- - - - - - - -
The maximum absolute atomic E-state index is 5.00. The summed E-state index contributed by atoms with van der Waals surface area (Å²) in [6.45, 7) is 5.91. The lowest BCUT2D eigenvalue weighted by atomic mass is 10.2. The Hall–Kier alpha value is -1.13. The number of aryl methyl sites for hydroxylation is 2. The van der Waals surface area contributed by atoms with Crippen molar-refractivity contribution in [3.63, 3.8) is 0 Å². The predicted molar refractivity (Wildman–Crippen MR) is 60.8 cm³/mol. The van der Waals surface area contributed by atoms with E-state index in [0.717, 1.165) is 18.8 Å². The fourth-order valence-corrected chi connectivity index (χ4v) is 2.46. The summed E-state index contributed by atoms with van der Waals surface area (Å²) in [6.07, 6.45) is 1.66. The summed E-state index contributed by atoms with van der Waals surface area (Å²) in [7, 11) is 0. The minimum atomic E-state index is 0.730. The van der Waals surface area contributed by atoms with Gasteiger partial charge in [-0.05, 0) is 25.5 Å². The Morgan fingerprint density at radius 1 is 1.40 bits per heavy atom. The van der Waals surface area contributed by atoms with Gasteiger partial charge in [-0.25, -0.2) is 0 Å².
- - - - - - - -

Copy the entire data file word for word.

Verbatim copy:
The maximum absolute atomic E-state index is 5.00. The summed E-state index contributed by atoms with van der Waals surface area (Å²) in [6.45, 7) is 5.91. The lowest BCUT2D eigenvalue weighted by atomic mass is 10.2. The Hall–Kier alpha value is -1.13. The number of aryl methyl sites for hydroxylation is 2. The van der Waals surface area contributed by atoms with Crippen molar-refractivity contribution in [3.63, 3.8) is 0 Å². The predicted molar refractivity (Wildman–Crippen MR) is 60.8 cm³/mol. The van der Waals surface area contributed by atoms with E-state index in [0.717, 1.165) is 18.8 Å². The fourth-order valence-corrected chi connectivity index (χ4v) is 2.46. The summed E-state index contributed by atoms with van der Waals surface area (Å²) in [6.07, 6.45) is 1.66. The summed E-state index contributed by atoms with van der Waals surface area (Å²) in [7, 11) is 0. The minimum atomic E-state index is 0.730. The van der Waals surface area contributed by atoms with Gasteiger partial charge in [-0.05, 0) is 25.5 Å². The Morgan fingerprint density at radius 1 is 1.40 bits per heavy atom. The van der Waals surface area contributed by atoms with Gasteiger partial charge in [-0.25, -0.2) is 0 Å².